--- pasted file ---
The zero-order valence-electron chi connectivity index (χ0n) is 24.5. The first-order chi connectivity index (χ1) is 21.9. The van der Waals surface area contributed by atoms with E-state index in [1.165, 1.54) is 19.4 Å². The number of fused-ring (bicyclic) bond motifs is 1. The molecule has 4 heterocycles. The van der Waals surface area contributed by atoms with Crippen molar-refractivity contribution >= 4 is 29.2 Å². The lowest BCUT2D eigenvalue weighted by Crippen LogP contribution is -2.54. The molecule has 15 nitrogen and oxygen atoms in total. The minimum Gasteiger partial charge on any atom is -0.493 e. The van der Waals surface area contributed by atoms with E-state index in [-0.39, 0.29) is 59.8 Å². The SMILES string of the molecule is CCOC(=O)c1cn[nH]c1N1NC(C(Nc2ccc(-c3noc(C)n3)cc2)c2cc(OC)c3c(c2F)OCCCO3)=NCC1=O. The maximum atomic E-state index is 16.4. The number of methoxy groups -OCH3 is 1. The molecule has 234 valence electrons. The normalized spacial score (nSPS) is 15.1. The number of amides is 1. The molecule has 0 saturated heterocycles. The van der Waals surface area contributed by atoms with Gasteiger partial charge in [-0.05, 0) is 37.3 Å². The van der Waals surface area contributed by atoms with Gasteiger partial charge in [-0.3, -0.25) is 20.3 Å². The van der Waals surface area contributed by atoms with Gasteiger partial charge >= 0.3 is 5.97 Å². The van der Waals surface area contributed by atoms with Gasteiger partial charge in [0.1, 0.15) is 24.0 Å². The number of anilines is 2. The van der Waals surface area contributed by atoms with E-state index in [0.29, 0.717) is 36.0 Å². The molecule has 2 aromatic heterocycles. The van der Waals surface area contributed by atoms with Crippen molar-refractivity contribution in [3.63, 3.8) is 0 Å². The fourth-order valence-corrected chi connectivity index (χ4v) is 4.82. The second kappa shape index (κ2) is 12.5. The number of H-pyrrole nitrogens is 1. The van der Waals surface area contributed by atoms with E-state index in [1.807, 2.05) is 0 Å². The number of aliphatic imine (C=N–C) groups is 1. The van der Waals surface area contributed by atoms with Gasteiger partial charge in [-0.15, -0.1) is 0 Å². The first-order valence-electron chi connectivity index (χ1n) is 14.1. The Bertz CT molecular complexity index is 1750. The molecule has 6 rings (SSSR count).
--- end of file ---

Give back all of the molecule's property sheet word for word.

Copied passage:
The zero-order valence-electron chi connectivity index (χ0n) is 24.5. The first-order chi connectivity index (χ1) is 21.9. The van der Waals surface area contributed by atoms with E-state index in [1.165, 1.54) is 19.4 Å². The number of fused-ring (bicyclic) bond motifs is 1. The molecule has 4 heterocycles. The van der Waals surface area contributed by atoms with Crippen molar-refractivity contribution >= 4 is 29.2 Å². The lowest BCUT2D eigenvalue weighted by Crippen LogP contribution is -2.54. The molecule has 15 nitrogen and oxygen atoms in total. The minimum Gasteiger partial charge on any atom is -0.493 e. The van der Waals surface area contributed by atoms with E-state index in [-0.39, 0.29) is 59.8 Å². The SMILES string of the molecule is CCOC(=O)c1cn[nH]c1N1NC(C(Nc2ccc(-c3noc(C)n3)cc2)c2cc(OC)c3c(c2F)OCCCO3)=NCC1=O. The maximum atomic E-state index is 16.4. The number of methoxy groups -OCH3 is 1. The molecule has 234 valence electrons. The normalized spacial score (nSPS) is 15.1. The number of amides is 1. The molecule has 0 saturated heterocycles. The van der Waals surface area contributed by atoms with Gasteiger partial charge in [-0.05, 0) is 37.3 Å². The van der Waals surface area contributed by atoms with Gasteiger partial charge in [-0.3, -0.25) is 20.3 Å². The van der Waals surface area contributed by atoms with Gasteiger partial charge >= 0.3 is 5.97 Å². The van der Waals surface area contributed by atoms with Gasteiger partial charge in [0.1, 0.15) is 24.0 Å². The number of anilines is 2. The van der Waals surface area contributed by atoms with E-state index in [0.29, 0.717) is 36.0 Å². The molecule has 2 aromatic heterocycles. The van der Waals surface area contributed by atoms with Crippen molar-refractivity contribution in [3.63, 3.8) is 0 Å². The fourth-order valence-corrected chi connectivity index (χ4v) is 4.82. The second kappa shape index (κ2) is 12.5. The number of H-pyrrole nitrogens is 1. The van der Waals surface area contributed by atoms with E-state index in [1.807, 2.05) is 0 Å². The number of aliphatic imine (C=N–C) groups is 1. The van der Waals surface area contributed by atoms with Gasteiger partial charge in [-0.15, -0.1) is 0 Å². The first-order valence-electron chi connectivity index (χ1n) is 14.1. The Bertz CT molecular complexity index is 1750. The molecule has 6 rings (SSSR count).